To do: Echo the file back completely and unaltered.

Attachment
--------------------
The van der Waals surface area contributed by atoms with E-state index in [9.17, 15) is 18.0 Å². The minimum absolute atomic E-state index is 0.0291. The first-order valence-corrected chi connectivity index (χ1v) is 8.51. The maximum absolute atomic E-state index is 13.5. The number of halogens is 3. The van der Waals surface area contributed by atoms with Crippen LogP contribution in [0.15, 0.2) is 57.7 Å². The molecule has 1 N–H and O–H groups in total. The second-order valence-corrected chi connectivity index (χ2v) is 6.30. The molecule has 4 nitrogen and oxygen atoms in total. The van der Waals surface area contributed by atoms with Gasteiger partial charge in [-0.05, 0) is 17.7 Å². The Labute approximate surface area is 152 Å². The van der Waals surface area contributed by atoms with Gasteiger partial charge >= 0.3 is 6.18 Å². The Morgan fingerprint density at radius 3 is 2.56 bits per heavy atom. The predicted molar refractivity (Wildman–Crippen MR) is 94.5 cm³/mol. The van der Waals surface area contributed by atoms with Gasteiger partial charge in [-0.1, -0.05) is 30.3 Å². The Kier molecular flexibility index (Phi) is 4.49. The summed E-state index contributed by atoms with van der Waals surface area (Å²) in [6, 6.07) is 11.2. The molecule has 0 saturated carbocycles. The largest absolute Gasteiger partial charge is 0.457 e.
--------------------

The van der Waals surface area contributed by atoms with E-state index in [9.17, 15) is 18.0 Å². The minimum absolute atomic E-state index is 0.0291. The first-order valence-corrected chi connectivity index (χ1v) is 8.51. The maximum absolute atomic E-state index is 13.5. The number of halogens is 3. The van der Waals surface area contributed by atoms with Crippen LogP contribution in [0.15, 0.2) is 57.7 Å². The molecule has 1 N–H and O–H groups in total. The second-order valence-corrected chi connectivity index (χ2v) is 6.30. The molecule has 4 nitrogen and oxygen atoms in total. The van der Waals surface area contributed by atoms with Gasteiger partial charge in [-0.05, 0) is 17.7 Å². The Labute approximate surface area is 152 Å². The van der Waals surface area contributed by atoms with Gasteiger partial charge >= 0.3 is 6.18 Å². The Morgan fingerprint density at radius 3 is 2.56 bits per heavy atom. The predicted molar refractivity (Wildman–Crippen MR) is 94.5 cm³/mol. The van der Waals surface area contributed by atoms with Gasteiger partial charge in [-0.1, -0.05) is 30.3 Å². The Kier molecular flexibility index (Phi) is 4.49. The summed E-state index contributed by atoms with van der Waals surface area (Å²) in [6, 6.07) is 11.2. The molecule has 0 saturated carbocycles. The largest absolute Gasteiger partial charge is 0.457 e.